Image source: Getty Images.
Finding the right fit
While the secular trends of AI may seem obvious, it would behoove investors to zoom out and think about the long-term horizon. AI is very much in its early stages, and corporations of all sizes, from large enterprises to small and mid-size businesses, are still figuring out how the technology fits into the bigger picture and can play a critical role in digital transformation. In other words, AI applications will likely represent an increasing portion of IT spend over time.
But for now, a company is probably still exploring which use cases might best fit its specific challenges. For this reason, while Palantir claims to have hundreds of prospects in its pipeline, investors should be realistic about how much business the company may derive in the near term.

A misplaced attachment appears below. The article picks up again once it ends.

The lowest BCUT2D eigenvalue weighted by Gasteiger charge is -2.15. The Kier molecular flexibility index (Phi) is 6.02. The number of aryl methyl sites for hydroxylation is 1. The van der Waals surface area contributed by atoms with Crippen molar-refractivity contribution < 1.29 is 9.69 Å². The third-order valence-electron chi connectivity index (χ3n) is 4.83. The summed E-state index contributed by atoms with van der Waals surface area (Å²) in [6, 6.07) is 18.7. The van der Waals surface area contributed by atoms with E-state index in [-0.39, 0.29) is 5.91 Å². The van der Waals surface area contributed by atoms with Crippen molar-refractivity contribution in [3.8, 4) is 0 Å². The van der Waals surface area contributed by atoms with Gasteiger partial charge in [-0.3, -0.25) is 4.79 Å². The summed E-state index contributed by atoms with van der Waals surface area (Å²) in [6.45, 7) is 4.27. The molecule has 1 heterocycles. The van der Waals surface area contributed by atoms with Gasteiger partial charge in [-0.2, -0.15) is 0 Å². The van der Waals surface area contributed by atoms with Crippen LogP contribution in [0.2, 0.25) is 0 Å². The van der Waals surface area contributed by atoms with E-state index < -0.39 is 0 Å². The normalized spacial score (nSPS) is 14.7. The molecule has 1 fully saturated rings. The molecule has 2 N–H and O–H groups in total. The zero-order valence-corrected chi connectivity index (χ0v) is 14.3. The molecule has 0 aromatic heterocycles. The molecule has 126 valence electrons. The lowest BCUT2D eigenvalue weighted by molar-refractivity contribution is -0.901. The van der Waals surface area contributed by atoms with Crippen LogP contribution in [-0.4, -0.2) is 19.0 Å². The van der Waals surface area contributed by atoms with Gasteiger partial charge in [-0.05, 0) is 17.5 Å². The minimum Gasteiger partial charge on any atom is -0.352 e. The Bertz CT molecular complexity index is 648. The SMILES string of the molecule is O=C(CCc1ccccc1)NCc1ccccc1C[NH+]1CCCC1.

This dynamic leads me to the company’s latest lead-generation project: AIP Bootcamp. The tagline for AIP Bootcamp reads: “From zero to use case in 5 days.” While all this sounds nice on the surface, investors may want to get a sense of how AIP Bootcamp is benefiting Palantir right now, if at all. Per Palantir’s blog, the company says that boot camp participants have been able to “solve problems that they have been struggling with for years in a matter of days.”
Palantir’s website has a simple form that end users can fill out to schedule their boot camp. During these sessions, users can test Palantir’s software suite to figure out which product(s) best serve their needs. I find this approach interesting for a couple of reasons.